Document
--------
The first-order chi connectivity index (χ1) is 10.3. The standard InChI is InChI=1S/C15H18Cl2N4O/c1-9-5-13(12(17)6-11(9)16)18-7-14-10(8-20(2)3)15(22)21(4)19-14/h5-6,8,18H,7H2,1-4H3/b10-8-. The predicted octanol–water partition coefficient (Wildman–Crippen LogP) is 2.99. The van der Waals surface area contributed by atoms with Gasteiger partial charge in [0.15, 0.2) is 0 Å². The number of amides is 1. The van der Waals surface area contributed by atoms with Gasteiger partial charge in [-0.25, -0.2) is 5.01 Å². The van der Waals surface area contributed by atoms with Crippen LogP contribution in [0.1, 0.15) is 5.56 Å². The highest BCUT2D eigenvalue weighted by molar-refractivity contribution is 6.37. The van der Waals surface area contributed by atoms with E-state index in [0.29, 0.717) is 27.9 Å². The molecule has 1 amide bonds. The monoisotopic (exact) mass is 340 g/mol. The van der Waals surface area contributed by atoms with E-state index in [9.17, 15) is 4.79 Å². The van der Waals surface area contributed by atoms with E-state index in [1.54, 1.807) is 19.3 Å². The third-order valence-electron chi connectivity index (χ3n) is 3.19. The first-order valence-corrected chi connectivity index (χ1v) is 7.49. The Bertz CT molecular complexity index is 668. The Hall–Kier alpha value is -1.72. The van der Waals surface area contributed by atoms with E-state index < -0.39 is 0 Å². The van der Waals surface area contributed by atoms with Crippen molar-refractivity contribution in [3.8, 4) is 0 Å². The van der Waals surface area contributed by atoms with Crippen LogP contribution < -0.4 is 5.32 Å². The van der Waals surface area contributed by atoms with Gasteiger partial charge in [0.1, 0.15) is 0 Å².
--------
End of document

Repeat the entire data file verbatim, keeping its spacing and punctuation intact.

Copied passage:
The first-order chi connectivity index (χ1) is 10.3. The standard InChI is InChI=1S/C15H18Cl2N4O/c1-9-5-13(12(17)6-11(9)16)18-7-14-10(8-20(2)3)15(22)21(4)19-14/h5-6,8,18H,7H2,1-4H3/b10-8-. The predicted octanol–water partition coefficient (Wildman–Crippen LogP) is 2.99. The van der Waals surface area contributed by atoms with Gasteiger partial charge in [0.15, 0.2) is 0 Å². The number of amides is 1. The van der Waals surface area contributed by atoms with Gasteiger partial charge in [-0.25, -0.2) is 5.01 Å². The van der Waals surface area contributed by atoms with Crippen LogP contribution in [0.1, 0.15) is 5.56 Å². The highest BCUT2D eigenvalue weighted by molar-refractivity contribution is 6.37. The van der Waals surface area contributed by atoms with E-state index in [0.29, 0.717) is 27.9 Å². The molecule has 1 amide bonds. The monoisotopic (exact) mass is 340 g/mol. The van der Waals surface area contributed by atoms with E-state index in [9.17, 15) is 4.79 Å². The van der Waals surface area contributed by atoms with E-state index in [1.54, 1.807) is 19.3 Å². The third-order valence-electron chi connectivity index (χ3n) is 3.19. The first-order valence-corrected chi connectivity index (χ1v) is 7.49. The Bertz CT molecular complexity index is 668. The Hall–Kier alpha value is -1.72. The van der Waals surface area contributed by atoms with E-state index < -0.39 is 0 Å². The van der Waals surface area contributed by atoms with Crippen molar-refractivity contribution in [3.8, 4) is 0 Å². The van der Waals surface area contributed by atoms with Crippen LogP contribution < -0.4 is 5.32 Å². The van der Waals surface area contributed by atoms with Gasteiger partial charge in [0.1, 0.15) is 0 Å².